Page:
Owen Gleiberman
July 16, 1993 AT 04:00 AM EDT


Current Status
In Season
Tilda Swinton, Billy Zane, Quentin Crisp
Sally Potter
Sally Potter

We gave it an C

It’s almost beside the point to complain that Sally Potter’s Orlando, which is based on Virginia Woolf’s 1928 comic fantasia about an Elizabethan nobleman who travels through the centuries (and changes sex in the process), fails to evoke the empyrean delicacy of Woolf’s prose. ”Orlando” isn’t trying to be a faithful adaptation of Woolf. (If it were, the actress in the title role, Tilda Swinton, wouldn’t keep flashing her cat-ate-the-canary deadpan directly into the camera.) Instead, the movie deconstructs Woolf in a smug, didactic way, using her whimsical fantasy as the vehicle for a belabored satirical assault upon ”the patriarchy.”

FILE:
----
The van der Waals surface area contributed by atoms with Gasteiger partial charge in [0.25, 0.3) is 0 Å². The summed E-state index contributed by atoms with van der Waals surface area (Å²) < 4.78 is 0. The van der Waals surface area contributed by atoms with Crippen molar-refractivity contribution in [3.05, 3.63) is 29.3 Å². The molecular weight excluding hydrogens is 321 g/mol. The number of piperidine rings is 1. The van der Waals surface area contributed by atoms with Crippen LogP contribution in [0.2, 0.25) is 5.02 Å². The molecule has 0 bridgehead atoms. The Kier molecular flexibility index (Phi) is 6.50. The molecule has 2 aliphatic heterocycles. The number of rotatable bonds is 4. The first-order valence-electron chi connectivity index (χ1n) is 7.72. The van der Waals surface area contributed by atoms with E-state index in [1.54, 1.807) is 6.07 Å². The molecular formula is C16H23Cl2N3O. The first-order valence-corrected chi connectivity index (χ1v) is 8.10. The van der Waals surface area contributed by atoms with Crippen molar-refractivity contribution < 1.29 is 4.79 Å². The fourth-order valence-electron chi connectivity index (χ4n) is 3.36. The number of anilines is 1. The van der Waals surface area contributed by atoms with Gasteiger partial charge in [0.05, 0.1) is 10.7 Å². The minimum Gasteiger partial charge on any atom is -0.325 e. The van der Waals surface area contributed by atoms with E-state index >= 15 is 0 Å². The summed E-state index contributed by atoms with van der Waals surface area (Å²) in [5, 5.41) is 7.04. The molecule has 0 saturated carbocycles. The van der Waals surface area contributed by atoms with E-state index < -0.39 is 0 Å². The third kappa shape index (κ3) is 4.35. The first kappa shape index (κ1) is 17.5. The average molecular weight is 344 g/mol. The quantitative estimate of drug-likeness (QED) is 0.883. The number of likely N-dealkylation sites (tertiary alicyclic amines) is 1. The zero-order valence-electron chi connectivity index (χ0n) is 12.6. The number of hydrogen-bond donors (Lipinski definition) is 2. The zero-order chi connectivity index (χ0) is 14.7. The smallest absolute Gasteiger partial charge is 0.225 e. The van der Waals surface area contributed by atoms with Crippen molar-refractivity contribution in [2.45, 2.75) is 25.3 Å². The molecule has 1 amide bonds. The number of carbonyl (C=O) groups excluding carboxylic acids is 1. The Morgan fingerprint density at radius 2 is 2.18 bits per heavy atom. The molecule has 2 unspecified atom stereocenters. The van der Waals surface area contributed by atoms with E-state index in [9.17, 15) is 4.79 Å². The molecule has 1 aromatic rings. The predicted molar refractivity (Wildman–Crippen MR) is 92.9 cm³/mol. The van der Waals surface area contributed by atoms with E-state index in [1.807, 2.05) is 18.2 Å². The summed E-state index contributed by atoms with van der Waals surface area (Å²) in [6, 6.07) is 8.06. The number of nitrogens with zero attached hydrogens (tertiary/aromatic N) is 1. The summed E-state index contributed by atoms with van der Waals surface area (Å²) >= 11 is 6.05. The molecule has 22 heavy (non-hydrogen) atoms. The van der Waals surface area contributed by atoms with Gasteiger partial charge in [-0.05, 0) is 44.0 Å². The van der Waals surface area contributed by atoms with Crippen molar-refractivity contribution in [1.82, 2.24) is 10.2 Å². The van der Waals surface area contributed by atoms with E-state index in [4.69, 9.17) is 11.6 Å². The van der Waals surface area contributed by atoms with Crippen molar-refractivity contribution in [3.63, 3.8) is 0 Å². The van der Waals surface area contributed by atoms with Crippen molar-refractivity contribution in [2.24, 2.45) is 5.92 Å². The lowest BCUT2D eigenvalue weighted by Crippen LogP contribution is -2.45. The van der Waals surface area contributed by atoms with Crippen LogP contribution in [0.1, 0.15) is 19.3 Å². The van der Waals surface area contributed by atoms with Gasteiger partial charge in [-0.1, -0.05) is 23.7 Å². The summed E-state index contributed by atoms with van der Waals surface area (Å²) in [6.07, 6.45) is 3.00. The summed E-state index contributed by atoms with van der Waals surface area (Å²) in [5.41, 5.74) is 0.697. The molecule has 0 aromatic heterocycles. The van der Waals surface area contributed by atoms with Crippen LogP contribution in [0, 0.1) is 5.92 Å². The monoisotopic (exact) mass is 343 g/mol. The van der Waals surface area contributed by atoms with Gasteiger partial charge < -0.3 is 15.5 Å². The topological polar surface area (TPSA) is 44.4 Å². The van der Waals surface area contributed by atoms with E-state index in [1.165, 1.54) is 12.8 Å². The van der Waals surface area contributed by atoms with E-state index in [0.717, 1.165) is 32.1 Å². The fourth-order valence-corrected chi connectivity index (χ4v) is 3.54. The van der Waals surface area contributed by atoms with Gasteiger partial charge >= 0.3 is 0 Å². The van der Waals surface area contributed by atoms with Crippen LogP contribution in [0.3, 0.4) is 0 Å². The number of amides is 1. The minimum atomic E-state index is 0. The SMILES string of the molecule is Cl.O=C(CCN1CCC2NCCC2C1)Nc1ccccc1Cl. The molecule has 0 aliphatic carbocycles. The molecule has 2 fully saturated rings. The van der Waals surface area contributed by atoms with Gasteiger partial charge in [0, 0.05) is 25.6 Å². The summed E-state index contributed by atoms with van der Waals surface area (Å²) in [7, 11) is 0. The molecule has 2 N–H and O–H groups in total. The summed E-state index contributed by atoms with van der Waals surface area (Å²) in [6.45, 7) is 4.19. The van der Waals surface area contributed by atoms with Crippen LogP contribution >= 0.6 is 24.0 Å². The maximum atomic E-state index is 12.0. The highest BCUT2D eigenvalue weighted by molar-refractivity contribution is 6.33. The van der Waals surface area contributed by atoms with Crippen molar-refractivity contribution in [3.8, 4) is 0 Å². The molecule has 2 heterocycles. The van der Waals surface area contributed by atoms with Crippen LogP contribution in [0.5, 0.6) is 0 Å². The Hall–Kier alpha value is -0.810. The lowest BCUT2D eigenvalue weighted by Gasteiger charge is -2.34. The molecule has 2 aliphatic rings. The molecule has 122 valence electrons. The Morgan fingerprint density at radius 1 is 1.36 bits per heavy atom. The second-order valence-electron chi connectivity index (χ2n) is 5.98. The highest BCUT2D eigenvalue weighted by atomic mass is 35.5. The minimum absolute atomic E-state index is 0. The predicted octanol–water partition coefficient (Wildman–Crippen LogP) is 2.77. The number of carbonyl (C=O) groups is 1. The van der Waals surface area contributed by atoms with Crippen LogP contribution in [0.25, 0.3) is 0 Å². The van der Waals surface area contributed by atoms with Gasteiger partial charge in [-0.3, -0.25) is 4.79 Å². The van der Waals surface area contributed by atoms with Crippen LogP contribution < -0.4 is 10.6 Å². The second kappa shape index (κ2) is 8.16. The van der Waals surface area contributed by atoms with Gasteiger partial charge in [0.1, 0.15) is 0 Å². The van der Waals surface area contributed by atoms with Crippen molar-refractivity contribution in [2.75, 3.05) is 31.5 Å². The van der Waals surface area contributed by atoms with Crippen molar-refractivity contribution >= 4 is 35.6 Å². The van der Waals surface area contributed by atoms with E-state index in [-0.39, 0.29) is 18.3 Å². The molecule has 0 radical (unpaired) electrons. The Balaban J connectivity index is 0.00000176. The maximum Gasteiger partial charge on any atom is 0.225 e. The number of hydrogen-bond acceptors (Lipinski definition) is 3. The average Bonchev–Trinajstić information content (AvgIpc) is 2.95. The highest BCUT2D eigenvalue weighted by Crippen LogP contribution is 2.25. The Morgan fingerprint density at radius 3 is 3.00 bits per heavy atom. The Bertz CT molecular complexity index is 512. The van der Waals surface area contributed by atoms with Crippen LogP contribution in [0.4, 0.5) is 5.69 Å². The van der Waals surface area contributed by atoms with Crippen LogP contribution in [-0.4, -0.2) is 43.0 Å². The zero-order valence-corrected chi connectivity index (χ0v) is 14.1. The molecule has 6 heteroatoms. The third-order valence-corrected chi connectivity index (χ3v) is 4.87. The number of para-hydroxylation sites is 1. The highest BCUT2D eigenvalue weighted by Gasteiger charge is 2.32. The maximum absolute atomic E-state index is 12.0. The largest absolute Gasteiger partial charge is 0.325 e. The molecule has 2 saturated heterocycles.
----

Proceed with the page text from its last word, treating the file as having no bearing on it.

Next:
The movie presents Orlando’s time-tripping odyssey as a series of ornate but flimsy Brechtian sketches, which are meant to illustrate the outmoded sexual roles of different centuries. Orlando begins his journey as a man, because — the implication is — there were no real parts for women to play in 16th- century English society. His evolution into a woman is meant to convey the dawning of contemporary female consciousness. Swinton, her eerie-pale skin set off by various items of high-collared finery, is less an actress here than a stunning found object: She looks so much like a painting of English nobility come to life that she helps root the film in a mythical historical past. Yet a face does not a movie make. As a fantasy, ”Orlando” has been spun out of a rather glib idea: that the mere assertion of Androgyny As Destiny is automatically a brave, emotionally triumphant stance for our time. The truth is, when androgyny is shrouded in this much deadening ”art,” it becomes little more than a haughty exercise in academic chic.

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